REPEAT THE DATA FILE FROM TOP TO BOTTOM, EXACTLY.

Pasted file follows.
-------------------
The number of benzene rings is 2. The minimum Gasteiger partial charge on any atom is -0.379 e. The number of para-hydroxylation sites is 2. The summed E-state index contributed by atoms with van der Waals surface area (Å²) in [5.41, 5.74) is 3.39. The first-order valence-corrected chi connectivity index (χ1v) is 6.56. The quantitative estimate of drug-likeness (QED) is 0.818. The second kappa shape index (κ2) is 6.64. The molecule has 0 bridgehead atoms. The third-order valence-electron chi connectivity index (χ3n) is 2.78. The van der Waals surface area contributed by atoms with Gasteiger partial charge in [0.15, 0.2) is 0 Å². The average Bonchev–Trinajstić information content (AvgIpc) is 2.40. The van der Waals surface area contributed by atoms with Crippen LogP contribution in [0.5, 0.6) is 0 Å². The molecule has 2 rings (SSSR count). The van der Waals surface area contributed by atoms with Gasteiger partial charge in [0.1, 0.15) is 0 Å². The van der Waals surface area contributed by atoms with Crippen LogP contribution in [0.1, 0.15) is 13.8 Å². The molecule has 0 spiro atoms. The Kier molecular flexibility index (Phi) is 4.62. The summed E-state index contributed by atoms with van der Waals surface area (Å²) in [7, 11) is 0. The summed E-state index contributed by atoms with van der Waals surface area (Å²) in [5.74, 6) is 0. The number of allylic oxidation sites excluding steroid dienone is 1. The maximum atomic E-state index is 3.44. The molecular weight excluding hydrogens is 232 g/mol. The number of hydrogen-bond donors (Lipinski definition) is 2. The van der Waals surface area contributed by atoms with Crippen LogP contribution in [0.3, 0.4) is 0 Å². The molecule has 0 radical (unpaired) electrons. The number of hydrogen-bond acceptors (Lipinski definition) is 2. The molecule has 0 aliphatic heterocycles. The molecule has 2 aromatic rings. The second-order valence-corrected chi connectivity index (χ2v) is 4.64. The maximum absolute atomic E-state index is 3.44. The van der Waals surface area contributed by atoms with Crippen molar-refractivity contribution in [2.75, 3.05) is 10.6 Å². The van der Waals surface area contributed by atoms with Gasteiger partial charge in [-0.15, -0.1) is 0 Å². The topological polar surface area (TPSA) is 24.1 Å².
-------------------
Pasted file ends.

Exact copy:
The number of benzene rings is 2. The minimum Gasteiger partial charge on any atom is -0.379 e. The number of para-hydroxylation sites is 2. The summed E-state index contributed by atoms with van der Waals surface area (Å²) in [5.41, 5.74) is 3.39. The first-order valence-corrected chi connectivity index (χ1v) is 6.56. The quantitative estimate of drug-likeness (QED) is 0.818. The second kappa shape index (κ2) is 6.64. The molecule has 0 bridgehead atoms. The third-order valence-electron chi connectivity index (χ3n) is 2.78. The van der Waals surface area contributed by atoms with Gasteiger partial charge in [0.15, 0.2) is 0 Å². The average Bonchev–Trinajstić information content (AvgIpc) is 2.40. The van der Waals surface area contributed by atoms with Crippen LogP contribution in [0.5, 0.6) is 0 Å². The molecule has 2 rings (SSSR count). The van der Waals surface area contributed by atoms with Gasteiger partial charge in [0.1, 0.15) is 0 Å². The van der Waals surface area contributed by atoms with Crippen LogP contribution in [0.1, 0.15) is 13.8 Å². The molecule has 0 spiro atoms. The Kier molecular flexibility index (Phi) is 4.62. The summed E-state index contributed by atoms with van der Waals surface area (Å²) in [7, 11) is 0. The summed E-state index contributed by atoms with van der Waals surface area (Å²) in [5.74, 6) is 0. The number of allylic oxidation sites excluding steroid dienone is 1. The maximum atomic E-state index is 3.44. The molecular weight excluding hydrogens is 232 g/mol. The number of hydrogen-bond donors (Lipinski definition) is 2. The van der Waals surface area contributed by atoms with Crippen LogP contribution in [0.3, 0.4) is 0 Å². The molecule has 0 radical (unpaired) electrons. The number of hydrogen-bond acceptors (Lipinski definition) is 2. The molecule has 0 aliphatic heterocycles. The molecule has 2 aromatic rings. The second-order valence-corrected chi connectivity index (χ2v) is 4.64. The maximum absolute atomic E-state index is 3.44. The van der Waals surface area contributed by atoms with Crippen molar-refractivity contribution in [2.75, 3.05) is 10.6 Å². The van der Waals surface area contributed by atoms with Gasteiger partial charge in [-0.15, -0.1) is 0 Å². The topological polar surface area (TPSA) is 24.1 Å².